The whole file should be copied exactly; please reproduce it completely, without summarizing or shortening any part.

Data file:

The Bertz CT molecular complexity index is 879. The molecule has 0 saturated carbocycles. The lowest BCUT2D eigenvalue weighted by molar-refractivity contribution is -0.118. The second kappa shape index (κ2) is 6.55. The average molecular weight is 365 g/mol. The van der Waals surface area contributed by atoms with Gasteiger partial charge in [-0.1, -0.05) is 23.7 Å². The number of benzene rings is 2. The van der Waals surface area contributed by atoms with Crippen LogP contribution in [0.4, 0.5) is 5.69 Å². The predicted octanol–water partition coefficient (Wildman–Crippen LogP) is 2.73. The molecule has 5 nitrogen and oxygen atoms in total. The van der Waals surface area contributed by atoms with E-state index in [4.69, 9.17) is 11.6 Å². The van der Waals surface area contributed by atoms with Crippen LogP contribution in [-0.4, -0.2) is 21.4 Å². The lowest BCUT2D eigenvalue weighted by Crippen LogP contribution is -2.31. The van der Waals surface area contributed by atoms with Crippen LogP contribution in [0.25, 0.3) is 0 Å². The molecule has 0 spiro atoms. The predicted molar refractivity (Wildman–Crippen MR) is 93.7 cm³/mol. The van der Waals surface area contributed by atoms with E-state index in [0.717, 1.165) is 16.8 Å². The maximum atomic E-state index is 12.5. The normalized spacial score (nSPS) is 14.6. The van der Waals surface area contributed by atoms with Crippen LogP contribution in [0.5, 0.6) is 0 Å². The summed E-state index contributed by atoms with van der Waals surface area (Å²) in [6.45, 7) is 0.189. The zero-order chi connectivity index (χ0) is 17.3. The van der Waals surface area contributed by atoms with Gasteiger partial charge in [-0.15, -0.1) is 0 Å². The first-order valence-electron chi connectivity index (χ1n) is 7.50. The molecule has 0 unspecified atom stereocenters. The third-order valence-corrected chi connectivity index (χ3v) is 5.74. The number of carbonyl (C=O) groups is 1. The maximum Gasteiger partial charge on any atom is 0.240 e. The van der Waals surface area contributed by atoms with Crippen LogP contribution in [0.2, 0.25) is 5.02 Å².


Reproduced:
The Bertz CT molecular complexity index is 879. The molecule has 0 saturated carbocycles. The lowest BCUT2D eigenvalue weighted by molar-refractivity contribution is -0.118. The second kappa shape index (κ2) is 6.55. The average molecular weight is 365 g/mol. The van der Waals surface area contributed by atoms with Gasteiger partial charge in [-0.1, -0.05) is 23.7 Å². The number of benzene rings is 2. The van der Waals surface area contributed by atoms with Crippen LogP contribution in [0.4, 0.5) is 5.69 Å². The predicted octanol–water partition coefficient (Wildman–Crippen LogP) is 2.73. The molecule has 5 nitrogen and oxygen atoms in total. The van der Waals surface area contributed by atoms with E-state index in [4.69, 9.17) is 11.6 Å². The van der Waals surface area contributed by atoms with Crippen LogP contribution in [-0.4, -0.2) is 21.4 Å². The lowest BCUT2D eigenvalue weighted by Crippen LogP contribution is -2.31. The van der Waals surface area contributed by atoms with Crippen LogP contribution in [0.25, 0.3) is 0 Å². The molecule has 0 spiro atoms. The predicted molar refractivity (Wildman–Crippen MR) is 93.7 cm³/mol. The van der Waals surface area contributed by atoms with E-state index in [0.717, 1.165) is 16.8 Å². The maximum atomic E-state index is 12.5. The normalized spacial score (nSPS) is 14.6. The van der Waals surface area contributed by atoms with Crippen LogP contribution in [0.5, 0.6) is 0 Å². The summed E-state index contributed by atoms with van der Waals surface area (Å²) in [6.45, 7) is 0.189. The zero-order chi connectivity index (χ0) is 17.3. The van der Waals surface area contributed by atoms with Gasteiger partial charge in [-0.15, -0.1) is 0 Å². The first-order valence-electron chi connectivity index (χ1n) is 7.50. The molecule has 0 unspecified atom stereocenters. The third-order valence-corrected chi connectivity index (χ3v) is 5.74. The number of carbonyl (C=O) groups is 1. The maximum Gasteiger partial charge on any atom is 0.240 e. The van der Waals surface area contributed by atoms with Crippen LogP contribution in [0.2, 0.25) is 5.02 Å².